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Kid’s Korner: Summertime ministry

by Susi Albrecht and Nancy Akers

Teach children how they should live, and they will remember it all their lives. (Proverbs 22:6)
Teach children how they should live, and they will remember it all their lives. (Proverbs 22:6)

Summertime is here, and children are happy! Carefree days without homework and rigid schedules, staying up late, family vacations and summer camps … what’s not to love! As children and their families enjoy their summer break, children’s church leaders and volunteers face unique challenges. Attendance tends to fluctuate, making planning challenging. Volunteers are on vacation. Some children’s church teachers take a well-deserved break. On the other hand, many children’s ministry leaders are busier than ever, conducting VBS and other outreach events.

One thing remains: Children’s church ministries contribute to young people’s spiritual growth. Helping children develop a personal relationship with God is a delicate balance between guidance and personal exploration. As we teach our kids Scripture, doctrine and values, we also need to encourage them to discover God, fueled by their own motivation and initiatives. When their relationship with Jesus develops organically through understanding and experiences, their faith grows from the inside.

Encourage independent study

In 2 Corinthians 5:20, the apostle Paul talks about how he and his protégé Timothy were Christ’s ambassadors. Children need to be taught that these verses speak to all of us, including them—God seeks to use us all (children included) as his ambassadors. Explain to children repeatedly that studying God’s Holy Bible is a way of listening to God. Learning who God is, who we are in him, and what purpose he has for our lives prepares us to be his ambassadors to others.

Bible Stories by Greg Olsen (used with permission)
Bible Stories by Greg Olsen (used with permission)

Help children read the Bible and other spiritually rich books on their own. Set small goals such as remembering Bible verses and spiritual concepts, then provide rewards and acknowledgement for their efforts. A while back, a children’s church teacher gave Susi’s two children fun bookmarks with the books of the Bible printed on them. He promised them a king-size candy bar if they could memorize the names of the books by the end of summer. This simple gesture led to a fun challenge with a delicious king-size reward! There are a host of children’s Bibles available for all ages, many include devotionals and guided studies.

Encourage two-way communication

Prayer can be intimidating to children. Naturally we want to model prayer as we share needs, feelings, thanksgiving, fears and joys with God. But we also want them to learn to listen to and hear God.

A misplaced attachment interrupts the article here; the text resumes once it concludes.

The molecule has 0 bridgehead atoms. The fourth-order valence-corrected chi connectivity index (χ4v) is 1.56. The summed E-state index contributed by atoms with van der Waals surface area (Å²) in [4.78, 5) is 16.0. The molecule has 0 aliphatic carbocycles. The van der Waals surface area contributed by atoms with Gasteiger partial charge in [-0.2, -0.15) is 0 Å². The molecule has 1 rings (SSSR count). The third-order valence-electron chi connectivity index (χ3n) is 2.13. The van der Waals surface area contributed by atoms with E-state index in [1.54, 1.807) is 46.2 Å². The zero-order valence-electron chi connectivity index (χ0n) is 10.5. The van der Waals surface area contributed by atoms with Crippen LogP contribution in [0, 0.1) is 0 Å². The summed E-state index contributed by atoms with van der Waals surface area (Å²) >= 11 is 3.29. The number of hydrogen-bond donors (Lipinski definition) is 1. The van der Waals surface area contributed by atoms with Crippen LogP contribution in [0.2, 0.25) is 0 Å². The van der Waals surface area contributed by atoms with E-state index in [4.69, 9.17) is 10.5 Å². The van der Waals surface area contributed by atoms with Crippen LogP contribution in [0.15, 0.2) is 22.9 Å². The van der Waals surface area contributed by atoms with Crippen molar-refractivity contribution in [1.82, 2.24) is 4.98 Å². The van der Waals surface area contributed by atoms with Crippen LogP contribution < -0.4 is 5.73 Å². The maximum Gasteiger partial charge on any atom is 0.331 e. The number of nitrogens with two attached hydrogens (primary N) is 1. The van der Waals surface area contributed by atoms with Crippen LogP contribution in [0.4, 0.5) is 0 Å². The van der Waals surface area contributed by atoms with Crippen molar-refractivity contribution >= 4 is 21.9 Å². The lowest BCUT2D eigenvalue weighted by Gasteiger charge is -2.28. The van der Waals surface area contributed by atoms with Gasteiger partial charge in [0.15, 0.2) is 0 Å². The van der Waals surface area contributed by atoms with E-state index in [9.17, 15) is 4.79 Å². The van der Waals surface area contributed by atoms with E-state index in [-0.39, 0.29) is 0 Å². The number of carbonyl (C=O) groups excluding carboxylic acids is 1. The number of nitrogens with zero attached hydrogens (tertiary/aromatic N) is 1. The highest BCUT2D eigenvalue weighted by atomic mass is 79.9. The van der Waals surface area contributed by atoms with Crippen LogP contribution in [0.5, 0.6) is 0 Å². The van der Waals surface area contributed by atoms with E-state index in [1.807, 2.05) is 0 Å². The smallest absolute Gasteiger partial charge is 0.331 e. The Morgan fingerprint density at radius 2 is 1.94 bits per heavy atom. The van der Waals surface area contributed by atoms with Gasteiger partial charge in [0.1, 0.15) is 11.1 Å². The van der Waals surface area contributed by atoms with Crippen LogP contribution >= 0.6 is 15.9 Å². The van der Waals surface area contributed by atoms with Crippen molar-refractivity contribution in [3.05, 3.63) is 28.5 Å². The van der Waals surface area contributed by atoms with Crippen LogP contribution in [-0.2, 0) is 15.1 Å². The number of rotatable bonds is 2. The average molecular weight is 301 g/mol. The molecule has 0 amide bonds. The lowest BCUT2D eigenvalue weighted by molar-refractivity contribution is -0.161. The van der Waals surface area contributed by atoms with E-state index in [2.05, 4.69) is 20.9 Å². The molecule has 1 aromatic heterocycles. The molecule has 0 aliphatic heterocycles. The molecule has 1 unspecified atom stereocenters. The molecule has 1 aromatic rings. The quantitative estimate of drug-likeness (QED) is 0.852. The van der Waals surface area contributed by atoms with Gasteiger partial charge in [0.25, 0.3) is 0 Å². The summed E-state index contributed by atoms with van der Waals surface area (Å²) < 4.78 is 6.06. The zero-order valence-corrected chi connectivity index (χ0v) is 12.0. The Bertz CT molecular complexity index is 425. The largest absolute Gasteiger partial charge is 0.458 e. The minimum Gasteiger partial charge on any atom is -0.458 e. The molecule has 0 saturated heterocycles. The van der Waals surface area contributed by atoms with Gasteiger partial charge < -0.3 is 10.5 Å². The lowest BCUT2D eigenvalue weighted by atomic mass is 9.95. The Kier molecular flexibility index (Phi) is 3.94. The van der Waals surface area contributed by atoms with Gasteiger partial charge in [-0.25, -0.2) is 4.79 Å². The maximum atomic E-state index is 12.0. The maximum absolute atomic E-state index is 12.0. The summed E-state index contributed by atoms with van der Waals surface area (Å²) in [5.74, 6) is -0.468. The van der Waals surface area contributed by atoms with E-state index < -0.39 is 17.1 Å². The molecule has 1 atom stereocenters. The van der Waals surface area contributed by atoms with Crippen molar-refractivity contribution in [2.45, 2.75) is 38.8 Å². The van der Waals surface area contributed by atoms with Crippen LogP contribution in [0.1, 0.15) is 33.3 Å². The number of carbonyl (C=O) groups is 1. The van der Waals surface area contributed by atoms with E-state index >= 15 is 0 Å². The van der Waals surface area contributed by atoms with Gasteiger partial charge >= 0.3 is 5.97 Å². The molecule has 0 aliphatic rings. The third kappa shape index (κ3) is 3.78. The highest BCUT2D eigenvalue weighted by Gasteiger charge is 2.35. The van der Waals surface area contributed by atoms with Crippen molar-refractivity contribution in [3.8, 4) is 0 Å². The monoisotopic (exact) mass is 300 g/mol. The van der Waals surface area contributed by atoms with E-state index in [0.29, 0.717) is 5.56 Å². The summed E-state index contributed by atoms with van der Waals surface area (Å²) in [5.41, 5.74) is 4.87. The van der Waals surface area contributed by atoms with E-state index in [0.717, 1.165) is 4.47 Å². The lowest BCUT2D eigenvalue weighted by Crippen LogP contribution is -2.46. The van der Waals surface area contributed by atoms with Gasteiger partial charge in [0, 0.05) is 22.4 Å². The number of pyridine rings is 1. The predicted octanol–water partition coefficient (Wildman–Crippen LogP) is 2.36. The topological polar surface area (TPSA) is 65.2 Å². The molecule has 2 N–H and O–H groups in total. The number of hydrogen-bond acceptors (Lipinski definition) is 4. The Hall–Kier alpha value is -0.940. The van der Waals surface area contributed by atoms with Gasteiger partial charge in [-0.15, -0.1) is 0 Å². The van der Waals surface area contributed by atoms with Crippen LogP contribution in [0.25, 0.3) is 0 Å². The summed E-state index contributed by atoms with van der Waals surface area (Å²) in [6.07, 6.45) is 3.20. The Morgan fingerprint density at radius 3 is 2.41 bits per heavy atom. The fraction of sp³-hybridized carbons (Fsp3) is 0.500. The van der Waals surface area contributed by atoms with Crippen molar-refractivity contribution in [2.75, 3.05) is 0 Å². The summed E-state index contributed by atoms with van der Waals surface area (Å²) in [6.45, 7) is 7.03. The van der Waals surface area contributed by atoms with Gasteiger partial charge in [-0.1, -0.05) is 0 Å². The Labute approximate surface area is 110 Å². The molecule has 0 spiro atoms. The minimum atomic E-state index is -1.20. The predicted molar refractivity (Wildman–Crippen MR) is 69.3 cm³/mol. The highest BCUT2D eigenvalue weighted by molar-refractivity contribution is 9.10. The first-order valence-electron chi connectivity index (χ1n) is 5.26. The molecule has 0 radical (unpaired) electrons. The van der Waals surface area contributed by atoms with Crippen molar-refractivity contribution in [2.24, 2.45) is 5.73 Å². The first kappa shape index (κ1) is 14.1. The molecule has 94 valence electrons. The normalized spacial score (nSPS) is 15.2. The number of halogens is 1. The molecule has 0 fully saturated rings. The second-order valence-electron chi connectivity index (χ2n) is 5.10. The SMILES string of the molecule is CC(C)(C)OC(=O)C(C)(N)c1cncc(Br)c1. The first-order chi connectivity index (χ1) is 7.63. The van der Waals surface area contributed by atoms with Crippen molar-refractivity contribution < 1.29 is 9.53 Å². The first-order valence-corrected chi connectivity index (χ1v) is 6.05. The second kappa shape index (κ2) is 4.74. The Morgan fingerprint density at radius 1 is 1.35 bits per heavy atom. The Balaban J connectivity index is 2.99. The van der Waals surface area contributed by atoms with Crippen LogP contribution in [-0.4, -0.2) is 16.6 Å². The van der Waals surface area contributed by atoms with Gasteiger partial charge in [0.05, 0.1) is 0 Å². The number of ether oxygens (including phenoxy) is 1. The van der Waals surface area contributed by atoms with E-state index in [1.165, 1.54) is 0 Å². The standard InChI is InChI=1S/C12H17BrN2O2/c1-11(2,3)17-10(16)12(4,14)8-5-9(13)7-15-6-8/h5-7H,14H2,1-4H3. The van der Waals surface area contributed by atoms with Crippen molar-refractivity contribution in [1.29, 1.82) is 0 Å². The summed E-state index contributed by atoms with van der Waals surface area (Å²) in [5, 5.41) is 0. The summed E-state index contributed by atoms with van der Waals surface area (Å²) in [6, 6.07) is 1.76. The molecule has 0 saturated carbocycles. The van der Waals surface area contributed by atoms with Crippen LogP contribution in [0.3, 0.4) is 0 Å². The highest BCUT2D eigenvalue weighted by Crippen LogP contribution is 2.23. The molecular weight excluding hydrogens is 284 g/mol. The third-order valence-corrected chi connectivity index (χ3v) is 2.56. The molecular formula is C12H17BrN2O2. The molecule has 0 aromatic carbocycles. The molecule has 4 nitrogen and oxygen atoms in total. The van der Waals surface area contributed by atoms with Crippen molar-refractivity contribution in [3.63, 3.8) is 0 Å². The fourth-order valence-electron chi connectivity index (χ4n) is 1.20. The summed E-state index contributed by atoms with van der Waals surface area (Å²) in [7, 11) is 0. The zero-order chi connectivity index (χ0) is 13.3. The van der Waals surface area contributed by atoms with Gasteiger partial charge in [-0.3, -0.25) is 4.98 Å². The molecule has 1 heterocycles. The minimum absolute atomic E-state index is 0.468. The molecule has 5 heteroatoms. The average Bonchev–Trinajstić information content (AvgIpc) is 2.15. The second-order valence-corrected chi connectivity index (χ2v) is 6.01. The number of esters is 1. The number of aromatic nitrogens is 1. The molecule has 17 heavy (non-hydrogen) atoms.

Journaling is a great way to help kids hear God. In our church we bought inexpensive, blank-papered journals, and allowed the kids to decorate and personalize the outside. Each week we journaled after the lesson (journals remained at church). Children of all ages participated, whether they could read and write or not. We encouraged creativity, assisting the youngest with writing down their thoughts. With time, the kids realized how God was answering their prayers, easing their worries and revealing himself to them. If you’d like to explore the topic of kids journaling, here are two helpful books: Writing to God: Kids’ Edition, by Rachel G. Hackenberg, and Praying in Colors: Kids’ Edition, by Sybil MacBeth.

Break the routine

Summertime is perfect for breaking the Sunday school routine. Allow for discovery and exploration that encourages children to experience God anew. Take them outside to observe the busy ants, marvel at flowers and plants, find shapes in the clouds, listen to the birds; all along teaching them about God the creator (Matthew 6:26-28; Psalm 50:11-12, and Genesis 1:20-23).

Surprise the children with a Popsicle party. Have them guess the flavor, then point out how awesome God is to give us taste buds, allowing us to feel cold, hot and sticky. Ask them what they think God’s favorite color is, and what flavor he might have picked. Help them see how interesting they are to God (Psalm 139:13-18).

All because he loves

Children who are encouraged and taught to seek, discover, communicate with, think and learn about God on their own build an important foundation that provides a life-long anchor. God who is Father, Son and Spirit, is a real, living God that invites children of all ages into a loving, personal relationship. Helping children see the world, themselves and others through God-colored lenses is a precious calling.

Happy and safe summer!

P.S. Looking for a fun summer activity for the kids in your children’s church or Sunday school? Click here for one Susi recommends (adjust the questions to match the age-group you’re working with).

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